Controlling anthrax by numbers
A University of Adelaide mathematics student may hold the key to controlling an anthrax outbreak in humans.
Using a method known as "survival analysis techniques" Ms Jessica Kasza, who is in her Honours year at the University of Adelaide, is developing a model that could help world health authorities rapidly identify and manage an
Anthrax spreads via spores entering the body through a cut in the skin, or the gut via eating contaminated meat, or the lungs by inhalation. If identified early it can be effectively treated with antibiotics but because its symptoms are similar to flu, it may be left undiagnosed until too late. Anthrax mostly occurs in farm animals and rarely in humans.
Survival analysis techniques were first developed to analyse medical and biological data (for example, in cancer and AIDS research).
"The techniques allow researchers to take into account information about the development of a potentially fatal disease from not only the people who die from the disease, but also from those who recover either through treatment or naturally," Ms Kasza said.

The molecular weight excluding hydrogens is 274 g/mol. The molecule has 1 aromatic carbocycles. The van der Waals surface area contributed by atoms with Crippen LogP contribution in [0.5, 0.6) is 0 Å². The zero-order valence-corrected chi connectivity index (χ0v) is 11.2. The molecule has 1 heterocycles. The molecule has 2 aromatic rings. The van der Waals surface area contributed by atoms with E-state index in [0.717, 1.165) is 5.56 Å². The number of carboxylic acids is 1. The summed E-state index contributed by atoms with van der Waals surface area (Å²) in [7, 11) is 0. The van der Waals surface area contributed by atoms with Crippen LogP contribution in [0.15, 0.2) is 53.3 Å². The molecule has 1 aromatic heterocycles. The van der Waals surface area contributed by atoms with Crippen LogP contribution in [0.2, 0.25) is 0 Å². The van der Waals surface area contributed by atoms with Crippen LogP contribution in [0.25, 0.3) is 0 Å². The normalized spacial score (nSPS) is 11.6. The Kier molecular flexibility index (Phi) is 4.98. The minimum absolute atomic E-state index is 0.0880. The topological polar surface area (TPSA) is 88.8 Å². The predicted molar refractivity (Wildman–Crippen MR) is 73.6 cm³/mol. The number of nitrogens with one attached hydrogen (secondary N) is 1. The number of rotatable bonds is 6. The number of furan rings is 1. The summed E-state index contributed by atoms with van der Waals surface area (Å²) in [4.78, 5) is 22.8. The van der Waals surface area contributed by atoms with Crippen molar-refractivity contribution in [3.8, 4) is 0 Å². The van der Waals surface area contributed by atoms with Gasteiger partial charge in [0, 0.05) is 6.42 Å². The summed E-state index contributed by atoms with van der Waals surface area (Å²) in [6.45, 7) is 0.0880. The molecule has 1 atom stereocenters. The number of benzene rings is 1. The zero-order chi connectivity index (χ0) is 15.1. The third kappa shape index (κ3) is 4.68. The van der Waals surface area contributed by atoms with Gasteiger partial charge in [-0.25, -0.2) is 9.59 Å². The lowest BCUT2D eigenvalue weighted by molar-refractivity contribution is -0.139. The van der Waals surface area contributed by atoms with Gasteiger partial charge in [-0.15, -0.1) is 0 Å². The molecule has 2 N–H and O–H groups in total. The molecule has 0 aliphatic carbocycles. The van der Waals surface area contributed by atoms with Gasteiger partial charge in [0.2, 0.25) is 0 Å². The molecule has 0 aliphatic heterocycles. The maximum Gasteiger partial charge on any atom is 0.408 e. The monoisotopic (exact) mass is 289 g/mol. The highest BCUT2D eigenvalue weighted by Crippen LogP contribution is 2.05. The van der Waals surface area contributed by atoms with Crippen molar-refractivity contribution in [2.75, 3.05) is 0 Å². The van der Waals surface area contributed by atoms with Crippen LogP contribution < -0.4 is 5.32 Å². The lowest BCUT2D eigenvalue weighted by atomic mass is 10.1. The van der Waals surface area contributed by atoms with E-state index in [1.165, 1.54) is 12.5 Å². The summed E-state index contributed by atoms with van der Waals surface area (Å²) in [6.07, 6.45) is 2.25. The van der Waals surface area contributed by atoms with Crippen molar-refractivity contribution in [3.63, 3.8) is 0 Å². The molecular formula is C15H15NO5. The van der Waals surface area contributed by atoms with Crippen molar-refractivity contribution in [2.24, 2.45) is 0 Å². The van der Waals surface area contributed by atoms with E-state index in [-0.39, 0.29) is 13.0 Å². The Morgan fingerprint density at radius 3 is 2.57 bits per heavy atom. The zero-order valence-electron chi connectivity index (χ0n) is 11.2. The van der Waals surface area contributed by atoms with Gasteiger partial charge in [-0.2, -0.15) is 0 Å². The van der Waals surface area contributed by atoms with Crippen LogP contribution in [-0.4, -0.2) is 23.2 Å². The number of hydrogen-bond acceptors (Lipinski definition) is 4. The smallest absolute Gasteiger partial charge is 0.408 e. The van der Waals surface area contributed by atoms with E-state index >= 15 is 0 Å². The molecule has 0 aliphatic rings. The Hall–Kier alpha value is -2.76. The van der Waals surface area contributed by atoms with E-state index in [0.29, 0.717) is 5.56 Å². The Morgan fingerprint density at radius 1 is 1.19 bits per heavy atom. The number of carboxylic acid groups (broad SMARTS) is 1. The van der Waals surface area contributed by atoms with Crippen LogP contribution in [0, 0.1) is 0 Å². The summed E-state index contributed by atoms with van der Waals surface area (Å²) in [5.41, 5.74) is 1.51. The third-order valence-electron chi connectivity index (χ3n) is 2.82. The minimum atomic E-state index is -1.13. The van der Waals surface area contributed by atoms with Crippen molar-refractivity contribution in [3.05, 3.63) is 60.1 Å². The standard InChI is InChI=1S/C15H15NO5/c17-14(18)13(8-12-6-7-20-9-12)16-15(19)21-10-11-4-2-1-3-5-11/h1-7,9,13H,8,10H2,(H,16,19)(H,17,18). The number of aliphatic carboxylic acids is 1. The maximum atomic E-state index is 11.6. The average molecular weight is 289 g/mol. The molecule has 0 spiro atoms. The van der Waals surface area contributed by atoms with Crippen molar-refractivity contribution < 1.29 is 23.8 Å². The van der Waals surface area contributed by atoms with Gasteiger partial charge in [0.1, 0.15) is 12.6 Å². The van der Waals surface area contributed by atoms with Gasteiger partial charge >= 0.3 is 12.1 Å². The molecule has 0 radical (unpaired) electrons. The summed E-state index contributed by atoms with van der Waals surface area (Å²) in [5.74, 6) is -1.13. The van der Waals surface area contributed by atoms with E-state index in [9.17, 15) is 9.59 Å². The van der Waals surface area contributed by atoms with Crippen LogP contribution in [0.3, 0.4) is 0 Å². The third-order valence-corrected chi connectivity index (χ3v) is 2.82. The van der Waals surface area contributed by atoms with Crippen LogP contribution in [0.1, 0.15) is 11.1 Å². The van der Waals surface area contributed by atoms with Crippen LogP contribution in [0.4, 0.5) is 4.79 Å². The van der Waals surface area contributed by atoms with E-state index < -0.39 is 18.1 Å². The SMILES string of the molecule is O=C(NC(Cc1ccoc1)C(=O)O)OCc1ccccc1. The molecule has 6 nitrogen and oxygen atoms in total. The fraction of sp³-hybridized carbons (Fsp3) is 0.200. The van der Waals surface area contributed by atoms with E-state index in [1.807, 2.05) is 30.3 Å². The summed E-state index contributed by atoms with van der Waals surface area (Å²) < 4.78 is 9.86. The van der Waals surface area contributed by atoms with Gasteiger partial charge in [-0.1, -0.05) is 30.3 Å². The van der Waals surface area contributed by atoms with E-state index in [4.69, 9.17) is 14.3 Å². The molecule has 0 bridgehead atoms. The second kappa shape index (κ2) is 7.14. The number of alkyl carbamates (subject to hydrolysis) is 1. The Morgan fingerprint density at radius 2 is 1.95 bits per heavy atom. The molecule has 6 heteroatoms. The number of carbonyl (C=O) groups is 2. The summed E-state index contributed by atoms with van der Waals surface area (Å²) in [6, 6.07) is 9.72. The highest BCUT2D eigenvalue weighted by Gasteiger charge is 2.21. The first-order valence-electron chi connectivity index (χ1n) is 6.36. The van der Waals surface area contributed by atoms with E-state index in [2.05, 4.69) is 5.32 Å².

"I intend to use the techniques to analyse existing data about anthrax outbreaks in humans and draw conclusions about its incubation, spread and management."
Ms Kasza is also a step closer to her goal after winning a CSIRO Mathematical and Information Sciences (CMIS) scholarship to attend the 55th International Statistical Institute (ISI) Conference in Sydney recently, the premier professional development event for statisticians worldwide.
"It's important for CSIRO to encourage talented young statisticians to consider a career in research," said CMIS Chief of Division, Dr Murray Cameron.
"By supporting students to attend ISI, we're giving them the opportunity to hear about exciting developments in research and in application areas from finance to genomics."
Ms Kasza was one of four mathematics students offered scholarships to attend the conference by CMIS. She was a top student at the Summer School conducted by Australia's International Centre of Excellence for Education in Mathematics (ICE-EM) at the Australian National University in January.
Her research is considered to have outstanding potential.
ICE-EM is supporting developments in bioinformatics and computational biology, which are increasingly becoming standard tools in biological and medical research.
Story by Howard Salkow